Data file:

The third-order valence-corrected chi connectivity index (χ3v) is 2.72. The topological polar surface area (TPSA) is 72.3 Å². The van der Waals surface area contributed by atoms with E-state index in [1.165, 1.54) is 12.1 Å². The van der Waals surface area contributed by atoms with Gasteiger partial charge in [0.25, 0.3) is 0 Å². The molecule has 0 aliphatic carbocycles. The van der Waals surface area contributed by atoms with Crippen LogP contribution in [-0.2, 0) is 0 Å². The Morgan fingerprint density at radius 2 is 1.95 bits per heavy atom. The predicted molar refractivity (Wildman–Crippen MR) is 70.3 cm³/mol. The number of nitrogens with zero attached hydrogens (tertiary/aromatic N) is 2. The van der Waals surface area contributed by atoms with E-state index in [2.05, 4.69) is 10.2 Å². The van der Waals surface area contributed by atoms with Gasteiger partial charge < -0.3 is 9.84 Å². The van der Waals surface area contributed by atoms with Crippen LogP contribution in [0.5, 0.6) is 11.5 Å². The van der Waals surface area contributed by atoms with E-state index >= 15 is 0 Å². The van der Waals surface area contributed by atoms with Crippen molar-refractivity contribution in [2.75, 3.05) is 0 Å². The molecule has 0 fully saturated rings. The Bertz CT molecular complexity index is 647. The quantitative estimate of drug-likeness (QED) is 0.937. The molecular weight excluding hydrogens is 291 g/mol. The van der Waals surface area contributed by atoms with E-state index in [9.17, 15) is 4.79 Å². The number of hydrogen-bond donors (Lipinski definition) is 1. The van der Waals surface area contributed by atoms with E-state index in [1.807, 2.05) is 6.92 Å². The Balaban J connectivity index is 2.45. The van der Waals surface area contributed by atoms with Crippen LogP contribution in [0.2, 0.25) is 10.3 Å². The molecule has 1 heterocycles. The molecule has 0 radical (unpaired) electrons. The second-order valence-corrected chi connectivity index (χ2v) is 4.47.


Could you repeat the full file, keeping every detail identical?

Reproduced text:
The third-order valence-corrected chi connectivity index (χ3v) is 2.72. The topological polar surface area (TPSA) is 72.3 Å². The van der Waals surface area contributed by atoms with E-state index in [1.165, 1.54) is 12.1 Å². The van der Waals surface area contributed by atoms with Gasteiger partial charge in [0.25, 0.3) is 0 Å². The molecule has 0 aliphatic carbocycles. The van der Waals surface area contributed by atoms with Crippen LogP contribution in [-0.2, 0) is 0 Å². The Morgan fingerprint density at radius 2 is 1.95 bits per heavy atom. The predicted molar refractivity (Wildman–Crippen MR) is 70.3 cm³/mol. The number of nitrogens with zero attached hydrogens (tertiary/aromatic N) is 2. The van der Waals surface area contributed by atoms with E-state index in [2.05, 4.69) is 10.2 Å². The van der Waals surface area contributed by atoms with Gasteiger partial charge < -0.3 is 9.84 Å². The van der Waals surface area contributed by atoms with Crippen LogP contribution in [0.5, 0.6) is 11.5 Å². The van der Waals surface area contributed by atoms with E-state index >= 15 is 0 Å². The van der Waals surface area contributed by atoms with Crippen molar-refractivity contribution in [2.75, 3.05) is 0 Å². The molecule has 0 fully saturated rings. The Bertz CT molecular complexity index is 647. The quantitative estimate of drug-likeness (QED) is 0.937. The molecular weight excluding hydrogens is 291 g/mol. The van der Waals surface area contributed by atoms with E-state index in [9.17, 15) is 4.79 Å². The number of hydrogen-bond donors (Lipinski definition) is 1. The van der Waals surface area contributed by atoms with E-state index in [1.807, 2.05) is 6.92 Å². The Balaban J connectivity index is 2.45. The van der Waals surface area contributed by atoms with Crippen LogP contribution in [0.2, 0.25) is 10.3 Å². The molecule has 1 heterocycles. The molecule has 0 radical (unpaired) electrons. The second-order valence-corrected chi connectivity index (χ2v) is 4.47.